Edward Said and the Iranian Revolution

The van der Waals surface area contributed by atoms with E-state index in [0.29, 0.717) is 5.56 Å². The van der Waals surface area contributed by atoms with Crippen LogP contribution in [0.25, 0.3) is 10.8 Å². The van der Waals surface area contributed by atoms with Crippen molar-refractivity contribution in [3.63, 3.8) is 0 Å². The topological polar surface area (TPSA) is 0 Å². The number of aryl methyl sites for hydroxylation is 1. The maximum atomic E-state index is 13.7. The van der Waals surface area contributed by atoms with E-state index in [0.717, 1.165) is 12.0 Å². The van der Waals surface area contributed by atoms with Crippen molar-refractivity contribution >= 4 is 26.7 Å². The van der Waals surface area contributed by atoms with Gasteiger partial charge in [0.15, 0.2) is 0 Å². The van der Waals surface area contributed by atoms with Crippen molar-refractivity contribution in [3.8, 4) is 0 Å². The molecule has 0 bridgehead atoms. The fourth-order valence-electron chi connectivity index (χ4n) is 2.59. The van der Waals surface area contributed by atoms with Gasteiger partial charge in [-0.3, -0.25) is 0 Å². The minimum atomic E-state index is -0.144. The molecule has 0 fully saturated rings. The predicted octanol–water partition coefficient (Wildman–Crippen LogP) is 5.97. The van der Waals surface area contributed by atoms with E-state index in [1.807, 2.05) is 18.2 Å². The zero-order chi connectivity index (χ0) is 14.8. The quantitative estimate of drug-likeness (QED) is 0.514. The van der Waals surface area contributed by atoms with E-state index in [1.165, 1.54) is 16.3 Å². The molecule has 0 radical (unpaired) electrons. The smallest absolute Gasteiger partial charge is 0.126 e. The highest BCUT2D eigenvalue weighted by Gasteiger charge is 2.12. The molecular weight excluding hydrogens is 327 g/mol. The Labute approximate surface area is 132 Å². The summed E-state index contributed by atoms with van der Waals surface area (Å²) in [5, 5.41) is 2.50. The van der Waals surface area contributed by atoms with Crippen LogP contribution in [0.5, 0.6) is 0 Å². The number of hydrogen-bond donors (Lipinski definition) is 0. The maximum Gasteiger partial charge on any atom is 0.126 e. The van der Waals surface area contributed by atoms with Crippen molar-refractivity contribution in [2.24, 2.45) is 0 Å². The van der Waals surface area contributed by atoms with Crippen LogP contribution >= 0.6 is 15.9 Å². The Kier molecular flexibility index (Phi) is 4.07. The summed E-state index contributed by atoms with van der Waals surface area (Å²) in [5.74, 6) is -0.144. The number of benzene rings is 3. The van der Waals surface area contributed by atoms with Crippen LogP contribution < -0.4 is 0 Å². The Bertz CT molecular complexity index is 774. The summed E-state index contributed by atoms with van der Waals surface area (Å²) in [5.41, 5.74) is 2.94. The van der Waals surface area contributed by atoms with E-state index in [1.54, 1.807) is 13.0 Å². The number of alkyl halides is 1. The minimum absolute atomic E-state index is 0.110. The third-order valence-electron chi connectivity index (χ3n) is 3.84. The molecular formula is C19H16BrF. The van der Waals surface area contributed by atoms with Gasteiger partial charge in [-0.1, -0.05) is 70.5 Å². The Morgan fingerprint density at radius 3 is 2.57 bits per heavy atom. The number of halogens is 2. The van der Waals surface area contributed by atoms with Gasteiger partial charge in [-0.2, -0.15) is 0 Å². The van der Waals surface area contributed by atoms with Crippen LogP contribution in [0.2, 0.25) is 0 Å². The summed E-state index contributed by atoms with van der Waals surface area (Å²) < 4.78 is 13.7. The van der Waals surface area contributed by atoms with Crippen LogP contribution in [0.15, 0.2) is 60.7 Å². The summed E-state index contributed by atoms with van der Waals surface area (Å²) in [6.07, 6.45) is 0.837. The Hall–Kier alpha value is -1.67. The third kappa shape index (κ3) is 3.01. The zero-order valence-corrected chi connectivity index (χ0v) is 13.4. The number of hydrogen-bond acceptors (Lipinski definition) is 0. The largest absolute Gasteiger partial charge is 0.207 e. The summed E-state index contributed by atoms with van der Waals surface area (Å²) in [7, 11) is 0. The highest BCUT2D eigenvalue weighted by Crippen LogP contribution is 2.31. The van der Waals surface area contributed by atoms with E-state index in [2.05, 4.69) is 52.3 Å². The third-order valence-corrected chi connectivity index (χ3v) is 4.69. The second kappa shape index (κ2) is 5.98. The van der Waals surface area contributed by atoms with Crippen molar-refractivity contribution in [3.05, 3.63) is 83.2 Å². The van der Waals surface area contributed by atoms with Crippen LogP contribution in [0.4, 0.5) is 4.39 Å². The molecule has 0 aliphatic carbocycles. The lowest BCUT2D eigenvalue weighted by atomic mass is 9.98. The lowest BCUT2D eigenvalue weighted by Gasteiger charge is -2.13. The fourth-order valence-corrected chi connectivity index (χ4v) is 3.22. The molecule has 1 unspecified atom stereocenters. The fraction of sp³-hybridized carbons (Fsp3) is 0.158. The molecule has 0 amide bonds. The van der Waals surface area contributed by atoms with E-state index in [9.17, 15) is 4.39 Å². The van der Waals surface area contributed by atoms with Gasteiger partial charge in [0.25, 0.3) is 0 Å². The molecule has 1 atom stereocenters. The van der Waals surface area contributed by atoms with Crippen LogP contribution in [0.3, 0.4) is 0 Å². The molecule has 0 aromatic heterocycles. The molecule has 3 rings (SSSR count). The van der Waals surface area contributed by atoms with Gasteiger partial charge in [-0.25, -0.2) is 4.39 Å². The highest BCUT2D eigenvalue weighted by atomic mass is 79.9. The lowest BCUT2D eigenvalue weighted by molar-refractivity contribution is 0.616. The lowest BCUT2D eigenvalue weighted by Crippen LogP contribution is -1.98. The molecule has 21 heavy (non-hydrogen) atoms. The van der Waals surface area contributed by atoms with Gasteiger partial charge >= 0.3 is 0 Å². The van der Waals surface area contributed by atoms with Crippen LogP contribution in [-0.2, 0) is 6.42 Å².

The Iranian revolution was not only a godsend for those Muslims who identified with its cause, it was also a blessing for those among the American Left who saw it as a significant blow against the evil American Empire. For them it was a non- violent resurgence of the oppressed of the Third-World, noble and progressive in its cause and buoyed by its religious character. Richard Falk in The Nation wrote ‘the religious core of the Khomeini movement is a call for social justice, fairness in the distribution of wealth, a productive economy organized around national needs and simplicity of life and absence of corruption that minimizes differences between rich and poor, rulers and ruled.’ [1] The fears expressed by Iranian leftists and feminists were an exaggeration and not worthy of pause or consideration. That Tehran’s bookstores were selling books once banned by the Shah and that newspapers were engaging in lively political debate was sufficient proof that the inherent progressive forces of the revolution would prevail. ‘Whatever the future course of this remarkable revolution,’ Kai Bird wrote in The Nation, ‘the spring of 1979 is budding with hopes of broader freedoms and economic well-being for the Iranian people.’ [2]

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